AUDIO VERSION: YouTube Podbean
Look around at this world you live in. Read the news. Watch people interacting with each other. Ponder historical accounts and realize that everything you see, hear about, and read about is God’s choice. We are living in a reality which God created—a reality which He is currently controlling and outworking to go exactly as He wants. Both the good and the bad—they are all being selected by Him. Consider everything you love and everything you hate and realize that none of it would exist if it weren’t for God. From adorable kittens chasing their own tails to lions ripping the flesh off of creatures who are still writhing in pain—it’s all God’s choice.
God’s choice is a vastly different concept than human choice. We humans are created beings who can only ever choose between a very limited set of options. Those options are placed before us by our uncreated Creator—a Being who has infinite possibilities at His disposal. The more you understand about who God is, the more you realize how impossible it is to argue that anything goes on in this world apart from His will. Can a pen write on its own? No, it can only write when you pick it up and begin running its tip over some writing surface. In the same way, God’s creatures can scheme and dream about all the things they’d like to do, but none of their plans will come to fruition without God’s approval and help.
Human plans are like a pen that wants to scribble on a paper. The pen is so focused on getting to make its mark on something that it doesn’t think beyond that goal. In the same way, we humans get obsessed with very shortsighted goals. We just want to get that one job. We just want to marry that one person. We just want to accomplish that one task. We are very shortsighted creatures with extremely limited intelligence. Our brains simply can’t conceive of all the ramifications a single action will have on the rest of the world. Even when we try to plan carefully and assess risk ahead of time, our conceptual processes are a joke. We ignore so many critical variables because we’re simply not aware of them. Our judgments are always flawed because we’re never looking at the whole picture. Would you want to move into a building that was constructed by a team of blind men with no knowledge of architecture? No, you wouldn’t, because you’d know that it was only a matter of time until the ceiling crashed down on your head. In the same way, if we humans were ever left to experience the full consequences of our own plans, our existence would be a true misery. Our plans are always riddled with flaws and guaranteed to result in disaster. So why are we still here? How have we survived our own company for thousands of years? The answer is a God who never leaves us alone.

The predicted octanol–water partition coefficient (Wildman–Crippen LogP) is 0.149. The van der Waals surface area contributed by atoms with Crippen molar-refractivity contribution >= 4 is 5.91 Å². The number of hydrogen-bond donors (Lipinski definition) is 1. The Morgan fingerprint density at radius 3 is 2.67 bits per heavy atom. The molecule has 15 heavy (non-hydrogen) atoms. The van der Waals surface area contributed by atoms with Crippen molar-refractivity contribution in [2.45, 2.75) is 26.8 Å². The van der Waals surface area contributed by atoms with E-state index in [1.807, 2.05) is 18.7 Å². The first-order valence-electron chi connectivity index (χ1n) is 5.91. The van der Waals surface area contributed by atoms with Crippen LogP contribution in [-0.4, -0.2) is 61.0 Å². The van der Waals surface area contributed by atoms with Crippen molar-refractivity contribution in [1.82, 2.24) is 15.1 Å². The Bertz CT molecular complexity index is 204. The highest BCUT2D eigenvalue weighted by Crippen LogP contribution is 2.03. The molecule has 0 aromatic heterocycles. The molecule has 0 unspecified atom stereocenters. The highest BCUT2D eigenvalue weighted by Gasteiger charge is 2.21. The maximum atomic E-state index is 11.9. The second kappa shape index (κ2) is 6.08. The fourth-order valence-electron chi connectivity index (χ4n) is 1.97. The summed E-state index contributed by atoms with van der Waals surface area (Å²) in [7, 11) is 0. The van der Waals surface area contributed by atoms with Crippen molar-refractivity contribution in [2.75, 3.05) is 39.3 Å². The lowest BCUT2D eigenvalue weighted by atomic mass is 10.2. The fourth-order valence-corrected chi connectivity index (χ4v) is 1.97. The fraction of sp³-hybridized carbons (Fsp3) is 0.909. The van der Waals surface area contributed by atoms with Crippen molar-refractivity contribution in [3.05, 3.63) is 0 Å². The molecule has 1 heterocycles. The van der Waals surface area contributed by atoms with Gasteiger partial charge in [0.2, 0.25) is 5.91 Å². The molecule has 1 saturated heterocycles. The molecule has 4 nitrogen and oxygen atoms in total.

Human plans are like a pen wanting to scribble on paper. But the execution of those plans is like God picking up that pen that just wants to scribble, and using it to write out some intelligible, meaningful message. God is always messing up our plans. He’s always adjusting them and improving them and causing them to bring about changes that we never could have accomplished on our own.
Suppose you post an article on the internet. Someone writes in and tells you that the article changed their life in some amazing way. If you take the credit for this, you’re an arrogant blowhard. You know very well that you had nothing to do with words on a screen affecting the soul of a complete stranger. Sure, maybe you were hoping to “reach somebody”, but what the heck does that mean? Your words might have just as easily upset someone or depressed them or gone completely ignored. In this world, you choose to act, but you can’t control how other people will respond to your actions. Your personal intentions don’t determine the way that the universe runs.
God is always messing up our plans. We set out to do one thing, and He makes sure we accomplish a thousand other things instead, most of which we are totally unaware of. And as for that one thing we wanted to do—so often He says it was a bad idea and blocks it from happening. That’s when we go into our corners and pout because God isn’t blessing our brilliant ideas. Well, no, He’s not, because our ideas weren’t brilliant, they were lousy. His ideas are the brilliant ones, and His ideas are always happening. So often we’re right in the middle of the action, but we neither see nor appreciate the absolute genius of what God is doing through us. You drop what you think is some random comment and it becomes lodged in someone’s brain for the next five years until it eventually becomes the key that helps them grasp a whole new level of understanding about God. You weren’t trying to change someone’s life—you were just making casual conversation, yet God turned your verbal scribbling into some strategic, soul changing message. Such is the genius of God: He uses blind, bumbling creatures to build incredibly complex and beautiful designs. This is just one of the ways He glorifies Himself, and yet what do we humans get out of the process? Each man is blind and only aware of his own bumbling movements. No one can see the beauty of the design that is being constructed right in front of him—a design which each of us are constantly contributing to. There is something so sadly ironic about this, but it’s where we are all stuck. The question now becomes: are we doomed to stay here forever, or is there another option?
If you’re a Christian in God’s eyes (and not just one in name only), then you’re going to Heaven. But what does this mean exactly? What is Heaven? Is it just some place where we’ll sit around enjoying a pleasant experience of reality? This is how Heaven is depicted in the Bible. Whenever He’s addressing large groups of people, God always paints pictures of a Heaven that is filled with carnal perks. We have lots to eat. We have nice homes. We get along with each other. We’re always happy. Well, whoopee.